Opinion: When Will the Democratic Party Finally Listen to the Next Generation?

by | Jun 29, 2018 | OPINION

A week ago I wrote an opinion piece for this publication titled, “How To Kill the Democratic Party of Virginia” after attending the Blue Commonwealth Gala in Richmond on June 16. I had no idea that this opinion piece would create as many arguments and as much division as it has.

I have been called atraitor”, an imitator, and told to “become an agent of change” and be “more involved in the party”. I disagree with all of this. Nonetheless, I have been called out, verbally attacked, and sternly spoken to as if I were a child. These interactions were naturally from Virginia Democrats. I’m not sure if this occurred because the title of my piece was so shocking, or if I just hit a raw nerve within the party by saying what lots of people (especially young people) are thinking, and how can we not? Look around at what’s happening nationally.  

Either way, the blowback was surprising and emotionally draining. But let me tell you a story:

Alexandria Ocasio-Cortez, an activist and member of the Democratic Socialists of America, beat long-standing Democratic Congressman and New York City political powerhouse Joe Crowley in New York’s 14th congressional district Democratic primary race.

What does this win tell you? It tells me that the Democratic Party has become old, tired, and is not listening to the young people it should be recruiting as its next generation. Crowely even refused to debate Cortez publicly–part of a long trend of the party being patronizing and dismissive towards young people.

What was Ocasio-Cortez doing during the last weeks of her primary campaign? Protesting at an ICE detention center in Texas. This is what we want to see as young Democrats. This young woman stands for the abolition of ICE, universal Medicare, criminal justice reforms, a federal jobs guarantee, and free college tuition. She was at Standing Rock, from April 2016 to February 2017, when Native Americans protested against a natural gas pipeline cutting through their sacred North Dakota land.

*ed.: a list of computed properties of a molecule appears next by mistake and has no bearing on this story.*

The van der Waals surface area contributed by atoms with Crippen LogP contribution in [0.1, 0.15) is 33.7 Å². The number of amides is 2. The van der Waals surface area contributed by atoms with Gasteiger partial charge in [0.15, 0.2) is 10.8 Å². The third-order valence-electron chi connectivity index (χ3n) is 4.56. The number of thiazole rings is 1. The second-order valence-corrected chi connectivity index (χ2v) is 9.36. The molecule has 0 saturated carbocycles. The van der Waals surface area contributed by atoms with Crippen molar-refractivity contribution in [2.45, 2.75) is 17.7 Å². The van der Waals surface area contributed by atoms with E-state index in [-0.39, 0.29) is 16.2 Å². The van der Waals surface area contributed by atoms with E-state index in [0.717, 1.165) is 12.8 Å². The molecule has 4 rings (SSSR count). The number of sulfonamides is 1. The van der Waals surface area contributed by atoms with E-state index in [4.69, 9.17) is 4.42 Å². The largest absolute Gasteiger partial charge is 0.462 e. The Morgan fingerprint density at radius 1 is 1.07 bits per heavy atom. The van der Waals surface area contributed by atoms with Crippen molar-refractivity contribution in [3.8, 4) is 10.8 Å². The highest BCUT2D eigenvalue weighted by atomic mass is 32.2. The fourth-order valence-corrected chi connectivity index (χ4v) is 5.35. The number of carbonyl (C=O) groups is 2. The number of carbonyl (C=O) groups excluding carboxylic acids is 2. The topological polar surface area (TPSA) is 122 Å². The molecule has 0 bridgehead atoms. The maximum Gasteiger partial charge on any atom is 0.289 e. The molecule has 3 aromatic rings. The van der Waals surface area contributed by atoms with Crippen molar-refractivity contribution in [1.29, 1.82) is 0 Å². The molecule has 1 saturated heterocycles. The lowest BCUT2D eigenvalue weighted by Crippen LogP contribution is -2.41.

On the other hand, Crowly presents like a Republican: He voted to create the Department of Homeland Security, voted for the war in Iraq, is a monied Democrat, and has not been challenged in 14 years. Too many elected Democrats struggle to believe that a change is upon the party. They still believe this is the party of Hillary and Bill Clinton, and consistently struggle to understand why this is a bad strategy.

One of these Democrats is House Minority Leader Nancy Pelosi. In a statement after Ocasio-Cortez’s win she said, “The fact that in a very progressive district in New York it went more progressive—Joe Crowley is a progressive, but more to the left than Joe Crowley, is about that district. It is not to be viewed as something that stands for everything else.”

Pelosi’s refusal to acknowledge that Ocasio-Cortez’ win is a threat to establishment Democrats is a wake up call to what young people are shouting at the top of our lungs: what is happening right now in the party is not working.

How would you describe today’s Democratic Party, nationally and in Virginia? Is it a party that is divided over ideology and outreach? Have the Democrats protected us from the hate, fear, and restriction of civil liberties being restricted (because the current administration excels at dividing and conquering)? Does the party have a strategic plan to fight against Trump’s next Supreme Court appointee (his last nominee was supported by at least three Democratic Senators)? Is this a party that looks eerily similar to the Republican Party in the way it is financed by corporate donors who reject a progressive agenda?